1. So much telling. 😀 I love your stories usually, but this one has SO MUCH TELLING in it. I was expecting more grunting, shuffling, hitting, kicking, pounding, and showing what a good ole’ fashion (or supernatural) knock down drag out brother-fight looks like.

    Also, I don’t mind third person, but third person omniscient is my least favorite in all of my least favorite styles. *WHINE* O:) there. I’ll stop.

    • Yep; it’s supposed to have a lot of telling. Their fights aren’t exactly ordinary.
      And I usually don’t like third person omniscient…
      but for this story, it’s what I wanted. 🙂

      • I just hate 3 person omi. It always feels so watered-down and condescending to me.

        Like the great writer on high is saying “Now, peon, you sit there and listen as I tell you everything that is going to happen simply because you are too stupid to figure it out on your own.”

        Thank you, R.A. Salvatore and David Weber. (I refuse to read anything they write, I don’t care what voice they use. We have a one-sided grudge match O:) that they are blissfully unaware of)

        I personally find It also tends to be boring, as it throws up a barrier between the reader and the characters. There’s no way to “climb” into the skin and experience what’s going on.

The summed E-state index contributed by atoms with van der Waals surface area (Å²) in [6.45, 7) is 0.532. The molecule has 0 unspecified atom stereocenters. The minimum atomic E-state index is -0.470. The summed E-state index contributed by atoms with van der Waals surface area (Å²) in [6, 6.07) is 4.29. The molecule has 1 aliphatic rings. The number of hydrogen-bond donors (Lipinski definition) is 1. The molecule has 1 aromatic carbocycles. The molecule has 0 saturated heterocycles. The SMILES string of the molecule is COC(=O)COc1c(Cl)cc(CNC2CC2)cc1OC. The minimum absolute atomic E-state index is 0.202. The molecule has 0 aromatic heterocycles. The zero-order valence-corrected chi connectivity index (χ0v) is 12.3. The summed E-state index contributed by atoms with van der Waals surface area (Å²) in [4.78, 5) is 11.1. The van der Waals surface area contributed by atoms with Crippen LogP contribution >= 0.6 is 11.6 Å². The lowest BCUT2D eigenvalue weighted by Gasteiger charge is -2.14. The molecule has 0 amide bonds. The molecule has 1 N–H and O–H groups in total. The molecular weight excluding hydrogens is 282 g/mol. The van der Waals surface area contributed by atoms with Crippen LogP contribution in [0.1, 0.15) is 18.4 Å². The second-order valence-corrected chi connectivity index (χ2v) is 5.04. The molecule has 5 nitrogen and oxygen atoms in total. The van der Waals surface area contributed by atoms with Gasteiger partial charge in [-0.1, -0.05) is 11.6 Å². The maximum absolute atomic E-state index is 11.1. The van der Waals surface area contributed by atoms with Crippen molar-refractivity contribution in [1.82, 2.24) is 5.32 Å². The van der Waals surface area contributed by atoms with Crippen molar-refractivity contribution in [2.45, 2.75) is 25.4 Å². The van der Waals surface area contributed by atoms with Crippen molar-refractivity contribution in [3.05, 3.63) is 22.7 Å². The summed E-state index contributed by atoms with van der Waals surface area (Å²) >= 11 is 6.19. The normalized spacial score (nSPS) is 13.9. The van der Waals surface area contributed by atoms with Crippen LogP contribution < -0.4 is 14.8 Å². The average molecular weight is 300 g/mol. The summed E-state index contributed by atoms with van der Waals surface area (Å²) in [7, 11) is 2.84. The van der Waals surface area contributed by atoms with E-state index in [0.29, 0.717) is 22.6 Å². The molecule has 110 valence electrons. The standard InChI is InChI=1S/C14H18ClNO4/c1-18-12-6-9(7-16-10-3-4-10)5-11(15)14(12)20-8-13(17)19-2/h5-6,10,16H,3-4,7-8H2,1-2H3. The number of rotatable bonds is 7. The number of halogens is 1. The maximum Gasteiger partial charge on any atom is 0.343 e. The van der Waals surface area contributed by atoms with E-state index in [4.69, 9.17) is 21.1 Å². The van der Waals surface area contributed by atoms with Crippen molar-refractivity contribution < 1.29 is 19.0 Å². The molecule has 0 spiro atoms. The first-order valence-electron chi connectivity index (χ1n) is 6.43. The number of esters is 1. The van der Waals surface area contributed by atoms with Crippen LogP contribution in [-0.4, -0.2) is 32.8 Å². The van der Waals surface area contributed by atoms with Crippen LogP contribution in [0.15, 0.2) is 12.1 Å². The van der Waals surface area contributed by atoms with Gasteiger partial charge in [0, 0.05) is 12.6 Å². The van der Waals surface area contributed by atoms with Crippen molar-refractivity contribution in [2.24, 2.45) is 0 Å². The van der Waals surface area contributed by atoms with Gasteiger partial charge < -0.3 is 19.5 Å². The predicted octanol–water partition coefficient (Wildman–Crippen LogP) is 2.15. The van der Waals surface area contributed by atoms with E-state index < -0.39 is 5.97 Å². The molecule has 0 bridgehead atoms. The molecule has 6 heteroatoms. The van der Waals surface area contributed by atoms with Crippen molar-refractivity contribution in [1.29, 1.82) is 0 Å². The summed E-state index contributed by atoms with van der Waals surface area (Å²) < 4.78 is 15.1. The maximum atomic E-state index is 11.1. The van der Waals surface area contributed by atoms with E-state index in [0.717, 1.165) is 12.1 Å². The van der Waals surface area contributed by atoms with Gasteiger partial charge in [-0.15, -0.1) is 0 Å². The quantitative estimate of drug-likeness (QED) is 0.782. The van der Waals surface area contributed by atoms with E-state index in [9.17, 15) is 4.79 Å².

I’m glad to know this one is 3rdpersonOmni. It goes on the “skip” list.
        But I’m okay with that cos you have plenty of others on tap 😉

  2. It’s excellently written! (But I do have a feeling I’m missing something I should be getting all the excitement in the comments.)

    I guess this must be because I haven’t read Natural Disasters or watched Supernatural… (well except for a few moment clip I saw when Dad was paging through channels) But conflict between brothers always makes me sad (the last sentence made me think of Merlin for some reason…)

    Capital Job! especially the last sentence.

    • Natural Disasters…there is a LOT (i.e. a thousand years) of backstory with these two brothers, so unless you’ve read it, there’s a lot to miss. Still, I felt it fit with the ‘criticism’ theme 😉 Ack; Supernatural – Sam and Dean’s relationship provides a good deal of Adam/Jasper inspiration. 🙂

  3. I don’t even know that much about Natural Disasters, but my actual first thought when I saw the gif was “Sass master.” x]
    Also, kudos on a good fight scene. Mine are always so awkward, but yours was really easy to picture.